Good morning: 3 sets of 12 at 55 pounds
Barbell ab rollout: 1–2 sets of 20
Side bend: 1–2 sets of 20 at 30 pounds
That is an intense workout! What advice would you offer to someone who sees that and knows they’re nowhere near ready to dive in at that level just yet?
Fitness should be enjoyable. Be grateful for the opportunity to move your body. If you don’t like running, don’t do it! If you dread cycling class, stop going! Don’t force yourself to do things you don’t enjoy just because it’s popular, or you heard it’s the best way to drop pounds before summer hits. They key is to try many things and find the path that fits your personality and your lifestyle so that wellness becomes long-term rather than a fad. Many studios and gyms offer trial packages that make it affordable and easy to try lots of different workouts.
Also, starting a fitness journey is just like starting any other journey. It takes commitment. You wouldn’t quit your job and fly to China for a month without committing to the ups, downs, costs, and gains that would come along with that journey. Be honest with yourself about your goals and commit to getting there. Commit to knowing there will be bad days, and there will be awesome days. If you don’t commit, you’ll just wind up floundering around, perhaps slightly confused or frustrated at the whole experience.
I find that the easiest way to commit is to talk about it. Tell your friends, tell your mom, tell anyone. Simply saying the commitment out loud is proven to help you achieve the goals—it’s accountability at its best.
You’re obviously an expert in nutrition. What are your three biggest tips you’d offer for someone who’s trying to do better in the kitchen?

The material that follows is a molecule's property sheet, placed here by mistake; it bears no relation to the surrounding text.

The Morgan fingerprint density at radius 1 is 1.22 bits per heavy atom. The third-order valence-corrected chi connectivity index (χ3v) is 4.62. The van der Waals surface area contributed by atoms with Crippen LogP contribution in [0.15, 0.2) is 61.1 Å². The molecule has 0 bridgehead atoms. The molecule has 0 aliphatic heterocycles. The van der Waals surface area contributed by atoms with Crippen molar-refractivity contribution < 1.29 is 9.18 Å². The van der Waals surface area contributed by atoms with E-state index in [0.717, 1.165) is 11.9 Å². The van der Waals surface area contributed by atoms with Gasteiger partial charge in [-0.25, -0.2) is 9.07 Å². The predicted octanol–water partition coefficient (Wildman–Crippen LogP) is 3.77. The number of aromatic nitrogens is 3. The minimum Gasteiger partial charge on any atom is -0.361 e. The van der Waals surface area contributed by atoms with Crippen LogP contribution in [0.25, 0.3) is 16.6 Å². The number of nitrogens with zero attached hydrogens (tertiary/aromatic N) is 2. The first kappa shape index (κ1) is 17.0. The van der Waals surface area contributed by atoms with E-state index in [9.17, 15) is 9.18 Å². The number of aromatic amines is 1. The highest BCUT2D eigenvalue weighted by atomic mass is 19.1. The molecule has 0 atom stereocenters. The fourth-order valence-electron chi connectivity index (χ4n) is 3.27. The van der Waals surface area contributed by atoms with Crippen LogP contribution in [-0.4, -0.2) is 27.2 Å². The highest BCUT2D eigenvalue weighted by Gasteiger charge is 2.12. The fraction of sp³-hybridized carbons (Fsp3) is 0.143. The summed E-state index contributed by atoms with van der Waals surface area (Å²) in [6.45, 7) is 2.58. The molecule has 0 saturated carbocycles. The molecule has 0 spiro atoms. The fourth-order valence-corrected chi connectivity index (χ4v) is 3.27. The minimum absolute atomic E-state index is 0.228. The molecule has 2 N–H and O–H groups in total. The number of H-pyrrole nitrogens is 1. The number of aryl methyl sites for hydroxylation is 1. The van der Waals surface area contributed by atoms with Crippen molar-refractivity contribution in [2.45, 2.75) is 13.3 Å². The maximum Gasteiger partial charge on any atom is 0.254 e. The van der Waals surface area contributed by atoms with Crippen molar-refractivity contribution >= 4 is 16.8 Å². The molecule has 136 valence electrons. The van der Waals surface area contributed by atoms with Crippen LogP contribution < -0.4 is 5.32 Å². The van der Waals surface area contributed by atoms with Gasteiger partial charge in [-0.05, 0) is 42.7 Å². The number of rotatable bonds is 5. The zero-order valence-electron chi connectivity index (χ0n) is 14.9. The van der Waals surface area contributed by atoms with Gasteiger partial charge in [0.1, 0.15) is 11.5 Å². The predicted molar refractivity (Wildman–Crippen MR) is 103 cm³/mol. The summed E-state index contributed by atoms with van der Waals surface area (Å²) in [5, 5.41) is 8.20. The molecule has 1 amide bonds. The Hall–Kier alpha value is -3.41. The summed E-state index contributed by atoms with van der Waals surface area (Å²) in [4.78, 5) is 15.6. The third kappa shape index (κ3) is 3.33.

First, find balance. There are no good or bad foods. It’s OK to eat what your body is craving, just do it in a moderate and healthy way. Next, water, water, water. This really is so important for the body, and sometimes the hardest part of a healthy lifestyle is remembering to drink enough. And lastly, consistency. Like I said, you have to listen to your body. It’s totally fine to splurge every now and again. It’s OK to have a bad day and skip the gym. It’s OK to eat the brownie during the work meeting. As long as you know your weaknesses, you can embrace them and commit to making them up.
I work hard to live life in moderation and with self-love. If I am mentally exhausted from a stressful work day, I may choose to love myself with Netflix at home instead of the gym. However, I’ll make that missed workout up on my rest day when I’m feeling better. If I splurge on the brownie at work, I’ll make sure to either make it up at the gym, or make it up in my food choices for the next two or three days. Thinking about choices this way, knowing you’ll have to make it up later, sometimes it leads you to going to the gym when you didn’t feel like it. And guess what? You’ll most likely feel so much better if you do, and will be proud of your choices! Fitness becomes a balance rather than a battle.